Labour anger at proposed cut: 'Find your savings elsewhere'
Proposals to cut council tax support in Northumberland to save Â£1million a year have been described as '˜atrocious' and '˜despicable' by Labour.
As previously reported, Northumberland County Council’s cabinet is being asked to approve a consultation on a reduction in the level of council tax support for working-age claimants to 92 per cent.
The current scheme provides assistance of up to 100 per cent, meaning that some households pay no council tax, and the proposed changes would affect around 12,000 people.
The assistance provided for pensioners is set out by the Government, but for younger people, it is up to each council to decide.
At yesterday’s meeting of the council’s corporate services committee, Coun Nick Oliver, cabinet member for corporate resources, said: “We take no pleasure in proposing this, but we have to find a balanced budget.
“Currently only Durham and Northumberland in the North East pay 100 per cent relief and only about 10 per cent of councils nationally. We would still have the most generous scheme in the North East with the exception of Durham.”
But Labour’s Coun Lynne Grimshaw said: “I think it’s atrocious, picking on the most vulnerable. Every member has areas of deprivation (in their ward) and people are starving, people are taking their own lives.
“To put another pressure on people who are struggling even to afford a loaf of bread, it’s despicable. You can find your savings elsewhere.”
Responding, Coun Oliver said: “We do have to find savings and we have deferred this adoption. When we took over, we were presented with savings from your administration and that included 50 per cent on the council tax support scheme.”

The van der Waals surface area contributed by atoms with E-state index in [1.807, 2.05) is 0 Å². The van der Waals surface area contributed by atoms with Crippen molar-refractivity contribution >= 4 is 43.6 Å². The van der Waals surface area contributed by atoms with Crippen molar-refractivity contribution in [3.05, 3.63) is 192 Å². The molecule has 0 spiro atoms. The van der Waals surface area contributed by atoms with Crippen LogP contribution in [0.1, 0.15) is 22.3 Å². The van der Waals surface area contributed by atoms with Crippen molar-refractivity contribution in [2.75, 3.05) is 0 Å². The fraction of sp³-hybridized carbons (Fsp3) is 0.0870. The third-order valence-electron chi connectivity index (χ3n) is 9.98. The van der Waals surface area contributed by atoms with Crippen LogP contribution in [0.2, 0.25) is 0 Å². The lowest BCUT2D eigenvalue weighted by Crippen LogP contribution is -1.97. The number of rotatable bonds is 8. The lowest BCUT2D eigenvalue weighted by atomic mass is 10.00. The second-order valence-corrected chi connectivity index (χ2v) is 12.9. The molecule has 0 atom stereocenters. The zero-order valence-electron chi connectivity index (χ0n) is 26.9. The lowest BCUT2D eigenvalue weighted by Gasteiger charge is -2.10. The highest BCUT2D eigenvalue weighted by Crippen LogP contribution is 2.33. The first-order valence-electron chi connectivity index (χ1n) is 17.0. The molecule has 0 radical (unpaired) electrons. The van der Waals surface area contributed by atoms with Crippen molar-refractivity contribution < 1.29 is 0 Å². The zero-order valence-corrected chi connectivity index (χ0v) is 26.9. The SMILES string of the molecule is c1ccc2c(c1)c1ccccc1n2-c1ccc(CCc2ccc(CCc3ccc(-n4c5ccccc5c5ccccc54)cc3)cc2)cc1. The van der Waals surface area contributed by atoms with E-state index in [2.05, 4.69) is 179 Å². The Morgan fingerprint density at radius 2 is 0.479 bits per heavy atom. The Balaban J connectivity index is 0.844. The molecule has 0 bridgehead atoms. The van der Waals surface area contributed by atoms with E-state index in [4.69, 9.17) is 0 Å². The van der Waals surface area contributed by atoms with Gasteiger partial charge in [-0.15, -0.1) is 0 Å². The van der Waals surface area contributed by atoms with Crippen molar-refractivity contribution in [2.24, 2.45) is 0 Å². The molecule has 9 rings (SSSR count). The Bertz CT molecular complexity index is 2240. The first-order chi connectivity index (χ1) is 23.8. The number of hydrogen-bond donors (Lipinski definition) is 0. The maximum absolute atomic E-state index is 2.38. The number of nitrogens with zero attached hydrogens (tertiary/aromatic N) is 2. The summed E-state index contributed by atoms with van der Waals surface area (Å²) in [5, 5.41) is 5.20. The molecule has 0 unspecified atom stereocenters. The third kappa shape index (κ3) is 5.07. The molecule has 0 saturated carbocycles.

Coun Grimshaw hit back, saying: “I’m sure if our administration was still in power, we would reject this wholeheartedly.”
Coun Gordon Castle said: “If you look at other places with less generous schemes, like Middlesbrough, Redcar and Hartlepool, they are hardly the richest places in the country.”
Coun Malcolm Robinson said he was ‘uncomfortable with taking money from people’, but recognised that all he was being asked to support was the start of a consultation.
The committee voted by six votes to three to recommend that the cabinet launches a consultation on the proposed cuts.
If approved at its meeting next Tuesday (September 11), a six-week consultation will take place ahead of a final decision in January next year.
The cost of the 26,984 people receiving support in 2018-19 is forecast to total £25million, of which 15,425 working-age claimants get £14million and 11,559 pensioners receive £11million.
Of the 15,425 working-age claimants, more than three-quarters (12,010) receive the full relief and currently have no bill to pay.
An eight per cent reduction in the maximum support would reduce the cost of the scheme by £1.2million and, based on an anticipated collection level of 83 per cent over time, would generate additional council-tax receipts of £1million.
In terms of the impact on those currently receiving 100 per cent support, an eight per cent reduction to a typical band A property would mean a council-tax bill of £98.55 per year for a couple/family or £73.91 for a single person.
Ben O'Connell, Local Democracy Reporting Service